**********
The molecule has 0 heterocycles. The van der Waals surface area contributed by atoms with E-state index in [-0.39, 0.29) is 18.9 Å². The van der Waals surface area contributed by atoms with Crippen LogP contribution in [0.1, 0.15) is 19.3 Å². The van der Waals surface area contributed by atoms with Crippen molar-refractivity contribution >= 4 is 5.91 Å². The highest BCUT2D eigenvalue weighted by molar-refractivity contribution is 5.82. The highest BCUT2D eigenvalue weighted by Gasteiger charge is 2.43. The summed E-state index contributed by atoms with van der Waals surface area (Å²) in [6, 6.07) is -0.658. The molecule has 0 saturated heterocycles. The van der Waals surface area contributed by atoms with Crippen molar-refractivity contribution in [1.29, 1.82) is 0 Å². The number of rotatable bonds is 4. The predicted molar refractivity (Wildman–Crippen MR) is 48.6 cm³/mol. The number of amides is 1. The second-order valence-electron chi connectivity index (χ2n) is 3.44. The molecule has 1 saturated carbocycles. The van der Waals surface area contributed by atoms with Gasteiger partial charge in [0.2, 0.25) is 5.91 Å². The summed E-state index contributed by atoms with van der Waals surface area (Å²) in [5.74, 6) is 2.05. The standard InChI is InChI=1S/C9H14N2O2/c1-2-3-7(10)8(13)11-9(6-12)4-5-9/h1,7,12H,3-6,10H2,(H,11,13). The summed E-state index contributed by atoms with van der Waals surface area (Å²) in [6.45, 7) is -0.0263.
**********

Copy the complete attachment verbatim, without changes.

The molecule has 0 heterocycles. The van der Waals surface area contributed by atoms with E-state index in [-0.39, 0.29) is 18.9 Å². The van der Waals surface area contributed by atoms with Crippen LogP contribution in [0.1, 0.15) is 19.3 Å². The van der Waals surface area contributed by atoms with Crippen molar-refractivity contribution >= 4 is 5.91 Å². The highest BCUT2D eigenvalue weighted by molar-refractivity contribution is 5.82. The highest BCUT2D eigenvalue weighted by Gasteiger charge is 2.43. The summed E-state index contributed by atoms with van der Waals surface area (Å²) in [6, 6.07) is -0.658. The molecule has 0 saturated heterocycles. The van der Waals surface area contributed by atoms with Crippen molar-refractivity contribution in [1.29, 1.82) is 0 Å². The number of rotatable bonds is 4. The predicted molar refractivity (Wildman–Crippen MR) is 48.6 cm³/mol. The number of amides is 1. The second-order valence-electron chi connectivity index (χ2n) is 3.44. The molecule has 1 saturated carbocycles. The van der Waals surface area contributed by atoms with Gasteiger partial charge in [0.2, 0.25) is 5.91 Å². The summed E-state index contributed by atoms with van der Waals surface area (Å²) in [5.74, 6) is 2.05. The standard InChI is InChI=1S/C9H14N2O2/c1-2-3-7(10)8(13)11-9(6-12)4-5-9/h1,7,12H,3-6,10H2,(H,11,13). The summed E-state index contributed by atoms with van der Waals surface area (Å²) in [6.45, 7) is -0.0263.